Owning investment property in Florida offers numerous advantages, from potential passive income to property appreciation. However, it is not always smooth sailing, especially when dealing with problematic tenants. As a landlord, one of the worst scenarios you can face is discovering that a tenant has caused significant damage to your property.
While the immediate reaction might be frustration and anger, you need to understand the available steps you can take to remedy the situation and protect your investment.
Evaluate the damage and document everything
Before you take any steps, thoroughly inspect your property. Identify all the damages and differentiate between regular wear and tear and intentional or negligent damage. Take clear photographs and jot down detailed notes. This documentation can be beneficial, especially if you must withhold a security deposit or require the tenant to cover repair costs.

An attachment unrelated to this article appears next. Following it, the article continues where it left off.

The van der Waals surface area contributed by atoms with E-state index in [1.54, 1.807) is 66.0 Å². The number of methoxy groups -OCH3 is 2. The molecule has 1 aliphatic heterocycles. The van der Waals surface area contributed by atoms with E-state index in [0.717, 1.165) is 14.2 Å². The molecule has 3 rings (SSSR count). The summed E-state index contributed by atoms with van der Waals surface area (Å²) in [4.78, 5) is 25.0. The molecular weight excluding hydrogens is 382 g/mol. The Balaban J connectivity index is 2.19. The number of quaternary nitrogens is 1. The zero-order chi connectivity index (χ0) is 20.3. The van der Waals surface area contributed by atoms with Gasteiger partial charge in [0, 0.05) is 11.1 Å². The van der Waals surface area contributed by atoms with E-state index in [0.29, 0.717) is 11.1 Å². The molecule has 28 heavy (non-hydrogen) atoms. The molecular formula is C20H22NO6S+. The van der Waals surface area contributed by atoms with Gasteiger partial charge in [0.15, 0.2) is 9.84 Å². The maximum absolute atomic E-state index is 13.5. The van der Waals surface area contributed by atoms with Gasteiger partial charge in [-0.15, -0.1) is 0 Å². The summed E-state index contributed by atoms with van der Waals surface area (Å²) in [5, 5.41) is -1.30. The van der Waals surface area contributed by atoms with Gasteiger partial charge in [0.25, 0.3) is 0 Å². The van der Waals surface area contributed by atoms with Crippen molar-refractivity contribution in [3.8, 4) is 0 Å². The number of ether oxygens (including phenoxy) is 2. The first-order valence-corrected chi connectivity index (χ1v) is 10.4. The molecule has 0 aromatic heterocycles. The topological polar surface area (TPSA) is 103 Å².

Communicate with your tenant
Open a line of communication with your tenant. It might be possible that they are unaware of the damage or they intend to repair it themselves. Discuss the issue calmly and avoid making accusations. Depending on the severity of the damage and the tenant’s response, you can decide on the best course of action.
Review the lease agreement
Your lease agreement is a binding contract that outlines the responsibilities of both parties. Revisit the terms to see if there are provisions about property damages. Most leases require tenants to maintain the property and notify landlords if there is damage.
Withhold the security deposit
Florida state law allows landlords to use a tenant’s security deposit to cover repairs for damages that exceed normal wear and tear. However, you must provide a written notice to the tenant detailing the damages and repair costs. If the tenant agrees or fails to respond within 15 days, you can deduct the necessary amounts from the security deposit.
Consider mediation if the tenant disputes the damages or costs exceed the security deposit. This process involves a neutral third party who can help both parties reach an agreement without resorting to more drastic measures.